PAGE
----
Lead Image © Endrille, Fotolia

Lead Image © Endrille, Fotolia

Monitor your network

Pandora's Box

Article from ADMIN 58/2020
By
Use the open source Pandora FMS monitoring server to keep an eye on all the computers and network devices in your realm.

The Pandora Flexible Monitoring Solution (FMS) [1] is a full-featured network monitoring system. It equips system and network administrators with an information-rich dashboard that they can use to monitor all kinds of servers within their networks. Additionally, the Pandora FMS administration interface allows you to quickly identify and take stock of areas that are in critical need of attention.

With its wide array of capabilities and reporting tools, Pandora FMS edges out the competition. However, while it is relatively easy to set up, you'll need to spend some time familiarizing yourself with its interface. Although it isn't the most intuitive monitoring server out there, you'll soon learn your way around the interface's nooks and crannies.

Pandora FMS is available in two flavors: an open source community edition and an Enterprise version that differs in terms of price and features [2]. In this tutorial, I'll stick to the freely available open source edition, which does a nice job of showcasing the monitoring server's features.

Pandora FMS is developed in Perl. While the community edition uses the MySQL database, the Enterprise edition uses the Percona Server for MySQL. Written in PHP, the web console is a multi-tenant service that can be accessed by multiple users with different profiles.

Roll Out the Server

While you can deploy Pandora FMS on all kinds of operating systems, including Windows, Linux is its preferred environment. Also, while CentOS 7 is its distribution of choice, the project has installation packages for Debian and SUSE Linux as well.

The monitoring server doesn't have very high resource requirements. For a small test, you can make do with a single-core 2GHz server with 4GB of RAM and a 40GB hard disk. With this environment, you can monitor several hundred servers without much trouble, as per its official documentation.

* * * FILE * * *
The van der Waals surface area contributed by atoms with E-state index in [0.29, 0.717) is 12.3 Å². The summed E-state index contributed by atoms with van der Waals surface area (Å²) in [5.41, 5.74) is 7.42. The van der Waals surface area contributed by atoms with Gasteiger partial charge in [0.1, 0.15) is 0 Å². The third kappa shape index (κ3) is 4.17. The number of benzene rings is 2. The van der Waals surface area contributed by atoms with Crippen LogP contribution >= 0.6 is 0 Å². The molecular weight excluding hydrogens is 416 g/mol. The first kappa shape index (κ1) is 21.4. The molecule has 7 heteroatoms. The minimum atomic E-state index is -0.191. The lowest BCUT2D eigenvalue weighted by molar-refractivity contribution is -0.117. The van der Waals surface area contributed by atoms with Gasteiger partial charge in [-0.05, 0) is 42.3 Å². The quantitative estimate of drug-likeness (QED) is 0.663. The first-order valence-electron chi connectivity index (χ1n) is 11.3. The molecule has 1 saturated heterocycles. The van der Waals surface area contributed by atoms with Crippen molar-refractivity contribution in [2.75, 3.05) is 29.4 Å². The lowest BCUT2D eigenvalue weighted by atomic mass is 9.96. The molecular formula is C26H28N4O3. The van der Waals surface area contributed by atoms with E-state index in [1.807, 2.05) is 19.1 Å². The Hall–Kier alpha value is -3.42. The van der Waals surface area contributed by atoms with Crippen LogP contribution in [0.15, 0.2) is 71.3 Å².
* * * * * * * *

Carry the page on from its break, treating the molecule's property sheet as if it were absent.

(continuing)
The easiest and recommended way to install Pandora FMS is to use the ISO image, which contains a CentOS 7 installation with all the dependencies. You can grab the 1.5GB ISO from the project's website, which you can then use to either install the monitoring server on real hardware or inside a virtual machine (VM) manager, such as VirtualBox.

I recommend testing the monitoring by deploying Pandora FMS inside a disposable VirtualBox VM. But before you do, make sure the VM has a permanent IP address. The best way to do this is to lock the IP address to the MAC address of the virtual network in your network router's configuration. For this tutorial, I'll use 192.168.0.11 as the IP address of the Pandora FMS server.

Once you've earmarked the IP address for the server, you can set about installing it. The setup process is fairly straightforward. Simply boot the ISO image and proceed to the guided setup, which is a standard CentOS installation process available in several languages. While you can go with the default option for most of the steps, pay special attention to the hard drive partitioning step. It is recommended to assign the entire machine to the Pandora FMS server. So make sure you dedicate the entire hard disk to the server and use the option to have the partitions created automatically. Now wait for the installer to copy the files after which it will automatically reboot the computer.